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Runner’s Knee | A Guide to Causes, Recovery & Prevention

How to Run Faster: Part I

How to Run Faster: Part II

runner's knee

If you have knee pain from running, you are not alone. That pain you feel in or around your knee cap is commonly referred to as “runner’s knee”, and it’s one of the most common overuse injuries for runners.

Whether you’ve gotten used to it or not, knee pain should not be a part of your run.

What is Runner’s Knee?

Runner’s Knee, also known as Patellofemoral Pain Syndrome, is defined by Hopkins Medicine as pain in and around the knee joint. The pain occurs during knee-bending activities or from sitting for long periods of time with your knees bent. While runners are hit the hardest, anyone doing high volumes of repetitive knee bending activities, such as squatting or lunging, can also be susceptible.

What are the Causes?

The biggest cause of runner’s knee is overuse. Repeated weight bearing on the knee joint over time, without the proper recovery in between activities, often leads to this condition. Other factors can be at play too, like weak or tight muscles surrounding the knee, poor foot support, and improper running gait; but if you have runner’s knee your best bet is that it’s from overuse. Knowing the cause of your runner’s knee is the first step in recovering and preventing future flare ups.

runner's knee

Recovery from Runner’s Knee

If your runner’s knee stems from overtraining or tight muscles and you’re experiencing mild symptoms, then the following tips can help get you back on the road to recovery. However, if your knee pain stems from an injury or if you are in extreme pain, it’s always best to consult with a healthcare provider.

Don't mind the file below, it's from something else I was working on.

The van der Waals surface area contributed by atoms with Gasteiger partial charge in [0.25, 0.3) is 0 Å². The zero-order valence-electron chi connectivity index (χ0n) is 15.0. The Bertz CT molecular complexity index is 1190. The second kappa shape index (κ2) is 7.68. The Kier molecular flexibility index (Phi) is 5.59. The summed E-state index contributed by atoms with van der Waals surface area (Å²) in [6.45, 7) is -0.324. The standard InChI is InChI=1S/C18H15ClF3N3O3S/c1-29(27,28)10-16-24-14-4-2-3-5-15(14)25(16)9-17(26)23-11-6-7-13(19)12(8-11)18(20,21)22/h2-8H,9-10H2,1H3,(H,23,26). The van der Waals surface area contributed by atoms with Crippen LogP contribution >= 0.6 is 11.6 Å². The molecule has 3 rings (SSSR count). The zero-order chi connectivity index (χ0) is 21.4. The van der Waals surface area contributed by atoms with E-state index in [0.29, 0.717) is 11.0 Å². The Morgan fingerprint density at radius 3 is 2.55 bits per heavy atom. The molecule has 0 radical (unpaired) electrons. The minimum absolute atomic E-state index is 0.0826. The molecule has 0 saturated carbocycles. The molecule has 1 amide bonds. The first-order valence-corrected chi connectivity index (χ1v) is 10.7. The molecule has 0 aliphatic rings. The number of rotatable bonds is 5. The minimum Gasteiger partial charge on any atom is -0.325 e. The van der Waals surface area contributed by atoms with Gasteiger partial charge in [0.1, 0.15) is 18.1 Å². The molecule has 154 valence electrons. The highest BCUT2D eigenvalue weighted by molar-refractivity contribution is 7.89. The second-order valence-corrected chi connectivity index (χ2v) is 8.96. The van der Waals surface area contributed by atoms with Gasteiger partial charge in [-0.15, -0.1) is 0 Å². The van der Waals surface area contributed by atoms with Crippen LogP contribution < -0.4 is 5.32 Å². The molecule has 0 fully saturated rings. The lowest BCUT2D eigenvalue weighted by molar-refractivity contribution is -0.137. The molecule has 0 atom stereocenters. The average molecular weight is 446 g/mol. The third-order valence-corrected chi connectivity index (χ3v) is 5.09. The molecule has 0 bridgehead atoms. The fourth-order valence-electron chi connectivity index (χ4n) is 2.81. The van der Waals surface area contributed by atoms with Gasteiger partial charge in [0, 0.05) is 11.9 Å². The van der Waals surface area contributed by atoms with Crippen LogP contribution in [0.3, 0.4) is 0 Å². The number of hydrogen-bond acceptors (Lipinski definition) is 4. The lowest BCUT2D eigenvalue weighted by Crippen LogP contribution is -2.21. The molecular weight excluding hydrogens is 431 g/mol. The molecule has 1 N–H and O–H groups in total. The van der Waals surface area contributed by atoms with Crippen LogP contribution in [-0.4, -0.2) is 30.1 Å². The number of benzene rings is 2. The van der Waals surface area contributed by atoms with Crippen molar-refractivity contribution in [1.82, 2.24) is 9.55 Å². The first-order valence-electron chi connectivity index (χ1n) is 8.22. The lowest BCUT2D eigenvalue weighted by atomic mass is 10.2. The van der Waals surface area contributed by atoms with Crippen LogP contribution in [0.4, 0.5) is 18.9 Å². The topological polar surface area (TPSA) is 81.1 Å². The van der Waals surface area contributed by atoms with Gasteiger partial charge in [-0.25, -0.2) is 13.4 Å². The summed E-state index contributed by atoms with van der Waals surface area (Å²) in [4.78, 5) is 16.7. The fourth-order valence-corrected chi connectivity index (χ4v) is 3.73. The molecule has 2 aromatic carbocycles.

Now, let’s get into it. Most advice out there says that the best thing to do for runner’s knee is to stop running altogether until the condition improves. For most of us, that’s not ideal, especially when it takes an average of 4-6 weeks to recover from runner’s knee!

Here are some methods that can help you recover faster.

1. Active Recovery

Active recovery refers to low-stress muscle activation. By lightly engaging your muscles, your body is able to recover faster. Why? Each stage of your body’s natural recovery process is facilitated by muscle activation. Some examples of active recovery include going for a light swim or light bike ride. But, when you have an overuse issue, the last thing you probably want to do is more activity… and that’s one reason many athletes, from pro to weekend warriors, choose to use Marc Pro.

runner's knee prevention

Marc Pro makes active recovery easy and effective, even more so than traditional active recovery methods. You can use Marc Pro while you work, relax, or travel. Also, Marc Pro’s unique technology allows for non-fatiguing muscle activation, so you can use it as long as you need without causing additional damage to the area. By using the Marc Pro knee placement for at least 30 minutes each day, you can see drastic improvement in recovery. We also offer free coaching calls in case you want a more specific protocol. Side note: you can use Marc Pro to recover any muscle group, so eliminating knee issues is just the start. If you have a sore back or tight neck, Marc Pro can help.

For those with a lot of aches and pains, the Marc Pro Plus model also offers a setting for significant and lasting pain relief. You can relieve pain and recover at the same time by utilizing both settings simultaneously.